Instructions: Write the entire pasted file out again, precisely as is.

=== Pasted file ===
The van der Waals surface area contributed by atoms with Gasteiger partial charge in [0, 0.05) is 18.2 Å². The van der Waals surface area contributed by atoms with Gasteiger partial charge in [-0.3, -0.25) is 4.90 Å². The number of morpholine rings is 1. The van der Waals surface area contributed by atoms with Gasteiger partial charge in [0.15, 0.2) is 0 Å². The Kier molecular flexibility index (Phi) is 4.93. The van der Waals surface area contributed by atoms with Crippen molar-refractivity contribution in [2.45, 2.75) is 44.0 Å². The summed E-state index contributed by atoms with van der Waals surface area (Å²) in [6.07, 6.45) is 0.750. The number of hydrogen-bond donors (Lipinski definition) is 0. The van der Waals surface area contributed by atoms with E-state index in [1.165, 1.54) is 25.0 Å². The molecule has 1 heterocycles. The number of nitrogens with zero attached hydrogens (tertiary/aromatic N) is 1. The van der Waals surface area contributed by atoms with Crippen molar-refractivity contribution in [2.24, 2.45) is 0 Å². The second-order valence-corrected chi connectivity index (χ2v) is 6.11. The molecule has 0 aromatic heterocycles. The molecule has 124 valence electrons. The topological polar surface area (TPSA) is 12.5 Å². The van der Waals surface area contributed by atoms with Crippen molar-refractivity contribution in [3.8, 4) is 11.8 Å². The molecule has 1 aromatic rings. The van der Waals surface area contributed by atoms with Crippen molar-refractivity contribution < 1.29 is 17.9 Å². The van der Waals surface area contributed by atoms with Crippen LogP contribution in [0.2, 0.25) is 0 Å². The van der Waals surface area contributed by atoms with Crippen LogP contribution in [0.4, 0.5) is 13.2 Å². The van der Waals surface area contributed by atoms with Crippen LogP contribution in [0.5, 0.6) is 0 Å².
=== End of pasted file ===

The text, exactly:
The van der Waals surface area contributed by atoms with Gasteiger partial charge in [0, 0.05) is 18.2 Å². The van der Waals surface area contributed by atoms with Gasteiger partial charge in [-0.3, -0.25) is 4.90 Å². The number of morpholine rings is 1. The van der Waals surface area contributed by atoms with Gasteiger partial charge in [0.15, 0.2) is 0 Å². The Kier molecular flexibility index (Phi) is 4.93. The van der Waals surface area contributed by atoms with Crippen molar-refractivity contribution in [2.45, 2.75) is 44.0 Å². The summed E-state index contributed by atoms with van der Waals surface area (Å²) in [6.07, 6.45) is 0.750. The number of hydrogen-bond donors (Lipinski definition) is 0. The van der Waals surface area contributed by atoms with E-state index in [1.165, 1.54) is 25.0 Å². The molecule has 1 heterocycles. The number of nitrogens with zero attached hydrogens (tertiary/aromatic N) is 1. The van der Waals surface area contributed by atoms with Crippen molar-refractivity contribution in [2.24, 2.45) is 0 Å². The second-order valence-corrected chi connectivity index (χ2v) is 6.11. The molecule has 0 aromatic heterocycles. The molecule has 124 valence electrons. The topological polar surface area (TPSA) is 12.5 Å². The van der Waals surface area contributed by atoms with Crippen molar-refractivity contribution in [3.8, 4) is 11.8 Å². The molecule has 1 aromatic rings. The van der Waals surface area contributed by atoms with Crippen molar-refractivity contribution < 1.29 is 17.9 Å². The van der Waals surface area contributed by atoms with Crippen LogP contribution in [0.2, 0.25) is 0 Å². The van der Waals surface area contributed by atoms with Crippen LogP contribution in [0.4, 0.5) is 13.2 Å². The van der Waals surface area contributed by atoms with Crippen LogP contribution in [0.5, 0.6) is 0 Å².